Saturday, 26 February 2011

My Shipbuilding...

So being a rather meticulous chap, one of the hobbies that I used to have was model ship building. I'd see a picture of a ship, draw up the plans myself (on a 1:100 scale) and build the ship out of cardboard. No model kits here (other than the helicopters). Just my mind. There are three of these models which I built back in 2002-03. The RMS St. Helena, SA Agulhas, and the SAS Protea. Will there be an M/V Africa Mercy one day? Only time will tell...

My first build (2002) was the RMS St. Helena. For more on this quaint ship, click here.

RMS at anchor off St. Helena.

My RMS at anchor on my bed's duvet cover.

Starboard side view.

Starboard side of my model.

RMS at St. Helena.

Aft view of my model.

Aerial shot.

My second build (late 2002) was the SA Agulhas, the South African National Antarctic Programme's research vessel and ice-breaker. This was a rather crude build and is largely incomplete.

An old picture of the SA Agulhas.

My model of the SA Agulhas.

SA Agulhas docked in Cape Town and displaying it's current colour scheme.

View off the starboard bow.

SA Agulhas also used to carry two South African Airforce Oryx helicopters - modified and specialised Super Pumas for use in Antarctica.

I used a model kit and changed the colours to suit my needs.

Aft, port side of my model.

My third and final model (2003) at present is by far my favourite. The South African Navy's hydrographic survey vessel, SAS (South African Ship) Protea. This was my most meticulous and detail-oriented build to date.

Starboard side of SAS Protea.

Starboard side of my model.

SAS Protea in Simon's Town, looking towards the starboard bow.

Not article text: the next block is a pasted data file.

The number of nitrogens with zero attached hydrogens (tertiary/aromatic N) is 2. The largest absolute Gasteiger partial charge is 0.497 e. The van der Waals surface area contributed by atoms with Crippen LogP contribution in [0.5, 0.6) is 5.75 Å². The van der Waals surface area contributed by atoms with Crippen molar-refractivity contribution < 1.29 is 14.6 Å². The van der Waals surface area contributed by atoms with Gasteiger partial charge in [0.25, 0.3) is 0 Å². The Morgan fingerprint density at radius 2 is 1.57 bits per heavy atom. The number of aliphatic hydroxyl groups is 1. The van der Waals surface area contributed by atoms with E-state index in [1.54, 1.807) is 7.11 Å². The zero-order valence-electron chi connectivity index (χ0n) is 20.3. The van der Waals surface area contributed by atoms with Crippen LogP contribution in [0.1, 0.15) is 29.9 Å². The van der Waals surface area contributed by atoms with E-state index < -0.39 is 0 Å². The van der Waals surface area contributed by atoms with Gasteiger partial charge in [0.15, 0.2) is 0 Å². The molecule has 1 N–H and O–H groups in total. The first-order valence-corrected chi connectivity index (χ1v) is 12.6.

Looking towards the starboard bow.

View from the starboard side, aft.

Same view on my model.

Detail of the bridge. Note under the bridge windows the Protea crest of the ship.

In-shore survey motorboat. I made this with matchsticks and toothpicks for the frame and then cardboard cut out and stuck over the frame. Also improvised with folded paper clips for the aerial and railings.

SAS Protea also carries one South African Airforce Allouette helicopter.

Thursday, 24 February 2011

Mercy Ships on SA national news...

My sister is in the television business and thus has contacts in the news industry in South Africa. She told them that the Mercy Ship was docking in Cape Town and they sent a film crew down to the Waterfront. The following piece appeared on the news that evening!

Wednesday, 23 February 2011

My Cycling and Mercy Ships...

Last week a piece also appeared in the Cape Argus (Cape Town daily afternoon newspaper) which focused on my cycling and Mercy Ships.

Mercy Ships in Cape Town media...

Over the last few days there have been several articles and photos that, either by chance or on purpose, have cast publicity and awareness to the Africa Mercy and our brief visit in Cape Town - and what Mercy Ships does for the people of West Africa. There was even a news piece that appeared on South African National TV news the day the ship docked in Cape Town. I will try and post this shortly. But for now here are some pictures and brief articles that cast light on Mercy Ships.

The front page of the Cape Times (Cape Town daily morning newspaper) last Tuesday. The Africa Mercy is visible just above and to the left of the "f" in Waterfront.

A clearer shot in the same newspaper. Although the story was about South Africa's number one tourist destination, the V & A Waterfront, being sold, it's still great publicity for Mercy Ships with the website address clearly visible on the ship!

The next day the Africa Mercy had a couple of paragraphs in the shipping news - bottom right of the article.

Saturday, 19 February 2011


Those of you who follow this little blog of mine may be surprised that there have been no posts regarding the ship's departure from Cape Town and the sail to Sierra Leone. And then the next question I need to answer is that yes, the ship did sail late on Valentine's Day and has not been delayed in Cape Town. But I am still here.

You see, being the patriotic South African that I am, I love South Africa. Yet I did not enjoy my time working here. I was tired, stressed, fringing on burning out and when I wasn't in the office I was always thinking about work and the long list of "Things to Do" that needed to be done. This was not healthy for me or for Mercy Ships. I had also lost a little bit of my passion and thus felt the need to distance myself from the ministry to rediscover my love of serving God through Mercy Ships - and to discover how to effectively deal with the pressures of work in a community environment.